Berkeley Springs attorney Charles Trump (R-Morgan) is chairman of the West Virginia Senate Judiciary Committee.
Over the past couple of years, Trump has helped move into law provisions that make it easier for businesses to cheat workers and consumers.
This week, Trump is moving another piece of legislation that is dear to the hearts of national big business groups.
Trump is holding a hearing today on SB 341 – a bill that would create a new West Virginia Intermediate Court of Appeals.
The majority in the West Virginia legislature is always talking about cutting government, reducing the size of government to save scarce taxpayer dollars.
Why then would the legislature turn around and spend millions of dollars a year to create an Intermediate Court of Appeals?
Because big business – in this case the U.S. Chamber of Commerce – wants it.
Everyone in Charleston knows this.
Last week, statewide radio host Hoppy Kercheval tried to get Charles Trump to admit as much.
“This is about the business community – it does not feel it can get a fair shake in the court system by only being able to appeal to the state’s Supreme Court,” Kercheval said.
“Businesses who are on the losing end of large dollar civil cases don’t feel like they are getting a fair shake under the current system. Is that a fair statement that contributes to what is going on here?”
“I don’t know Hoppy,” Trump said. “I’m not competent to say what the business community thinks.”
If it’s not the business community pushing for this, then what is it?
“I’m thinking about what is a rational, logical structure for appellate review of cases in the judicial branch of our government in West Virginia,” Trump said. “The only reason to do this would be to allow the development of more of a body of a decisional law than we have now because our Supreme Court, which is having to review every case of every kind on its own, is strapped to a fairly enormous workload.”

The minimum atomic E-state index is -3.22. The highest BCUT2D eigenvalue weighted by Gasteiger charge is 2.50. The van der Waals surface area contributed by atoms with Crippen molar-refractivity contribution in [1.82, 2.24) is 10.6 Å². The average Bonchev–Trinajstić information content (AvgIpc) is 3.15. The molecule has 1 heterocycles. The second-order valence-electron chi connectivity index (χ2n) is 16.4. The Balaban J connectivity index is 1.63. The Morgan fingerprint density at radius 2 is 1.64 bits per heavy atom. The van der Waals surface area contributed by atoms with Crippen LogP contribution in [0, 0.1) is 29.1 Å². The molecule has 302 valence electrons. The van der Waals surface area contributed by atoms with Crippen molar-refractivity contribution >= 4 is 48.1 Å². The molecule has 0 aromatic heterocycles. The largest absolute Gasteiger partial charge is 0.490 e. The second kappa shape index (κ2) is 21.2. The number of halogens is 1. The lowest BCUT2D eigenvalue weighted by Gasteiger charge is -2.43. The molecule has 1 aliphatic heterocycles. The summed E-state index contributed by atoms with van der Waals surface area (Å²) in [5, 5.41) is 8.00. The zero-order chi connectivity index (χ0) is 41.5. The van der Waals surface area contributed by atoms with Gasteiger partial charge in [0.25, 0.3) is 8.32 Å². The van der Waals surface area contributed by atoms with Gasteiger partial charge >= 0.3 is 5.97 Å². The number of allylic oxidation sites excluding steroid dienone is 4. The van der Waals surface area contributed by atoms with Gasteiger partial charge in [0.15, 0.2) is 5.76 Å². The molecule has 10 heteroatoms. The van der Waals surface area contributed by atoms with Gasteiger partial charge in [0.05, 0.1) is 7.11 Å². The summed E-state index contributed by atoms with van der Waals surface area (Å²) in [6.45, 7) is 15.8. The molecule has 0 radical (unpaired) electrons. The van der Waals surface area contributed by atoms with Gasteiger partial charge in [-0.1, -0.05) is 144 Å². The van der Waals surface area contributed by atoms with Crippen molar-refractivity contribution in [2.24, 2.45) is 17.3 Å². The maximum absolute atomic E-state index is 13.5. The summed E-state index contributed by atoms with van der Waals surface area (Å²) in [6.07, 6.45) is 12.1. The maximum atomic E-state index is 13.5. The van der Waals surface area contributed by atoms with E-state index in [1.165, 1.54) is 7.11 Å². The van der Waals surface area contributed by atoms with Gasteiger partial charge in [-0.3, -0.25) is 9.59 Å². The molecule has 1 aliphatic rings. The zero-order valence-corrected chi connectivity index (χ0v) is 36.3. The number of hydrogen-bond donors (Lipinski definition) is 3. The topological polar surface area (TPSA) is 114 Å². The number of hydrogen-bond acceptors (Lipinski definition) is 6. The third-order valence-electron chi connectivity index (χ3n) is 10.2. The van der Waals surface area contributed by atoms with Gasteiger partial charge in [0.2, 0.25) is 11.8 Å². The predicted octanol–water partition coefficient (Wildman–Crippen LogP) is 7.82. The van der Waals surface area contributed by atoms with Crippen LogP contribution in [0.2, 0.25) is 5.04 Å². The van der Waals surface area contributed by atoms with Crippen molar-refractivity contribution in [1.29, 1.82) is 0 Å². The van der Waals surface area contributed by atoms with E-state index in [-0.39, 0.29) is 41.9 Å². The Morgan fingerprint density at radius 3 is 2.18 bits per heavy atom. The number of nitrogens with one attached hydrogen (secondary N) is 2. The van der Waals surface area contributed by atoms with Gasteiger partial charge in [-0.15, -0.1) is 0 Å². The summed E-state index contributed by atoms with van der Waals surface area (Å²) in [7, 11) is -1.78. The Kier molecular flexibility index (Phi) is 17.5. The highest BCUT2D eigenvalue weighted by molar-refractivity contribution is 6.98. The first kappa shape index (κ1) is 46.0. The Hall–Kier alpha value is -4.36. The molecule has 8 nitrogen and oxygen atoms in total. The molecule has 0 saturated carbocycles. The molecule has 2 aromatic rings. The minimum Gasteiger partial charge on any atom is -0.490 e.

“But Charlie, the Supreme Court is against this,” Kercheval pointed out. “The Supreme Court doesn’t come back to you and say – we are really busy, we need an Intermediate Court. They come back to you and say – to a man and woman – we don’t want this.”
Steve Canterbury was the administrative director of the West Virginia Supreme Court for eleven years before being fired in January 2017.
Canterbury knows the ins and outs of the West Virginia court system and was featured last year on Kennie Bass’ WCHS-TV report that exposed the Supreme Court’s $32,000 couch and triggered Couchgate.
Canterbury calls Charles Trump “one of the most decent people in the legislature I have ever known, not to mention one of the very brightest and well-intended.”
But along with Kercheval, Canterbury has no doubt as to what is driving the move to create an Intermediate Court of Appeals.
“The creation of the Intermediate Court of Appeals has been pushed hard in West Virginia for the last several years by the U.S. Chamber of Commerce,” Canterbury said. “A primary mover in that body is the insurance industry. Insurance companies view intermediate appellate courts favorably – even though those decisions can all be appealed to the state’s Supreme Court and, thereby, to Justices in whom they may have no faith – simply because of the delay in the possible payouts.”
Canterbury said that one Chamber of Commerce lawyer told him once – “Some people say justice delayed is justice denied. That’s not our point-of-view. Instead, we understand that justice delayed is money in the bank.”
“It’s true that, the longer cases take, the more likely plaintiffs want to get them over with, to settle for pennies on the dollar,” Canterbury said.
Canterbury says that the legislation currently before the Senate Judiciary Committee is the Chamber of Commerce’s dream – the intermediate court would hear primarily business-related civil suits and delay payouts by at least a few more years.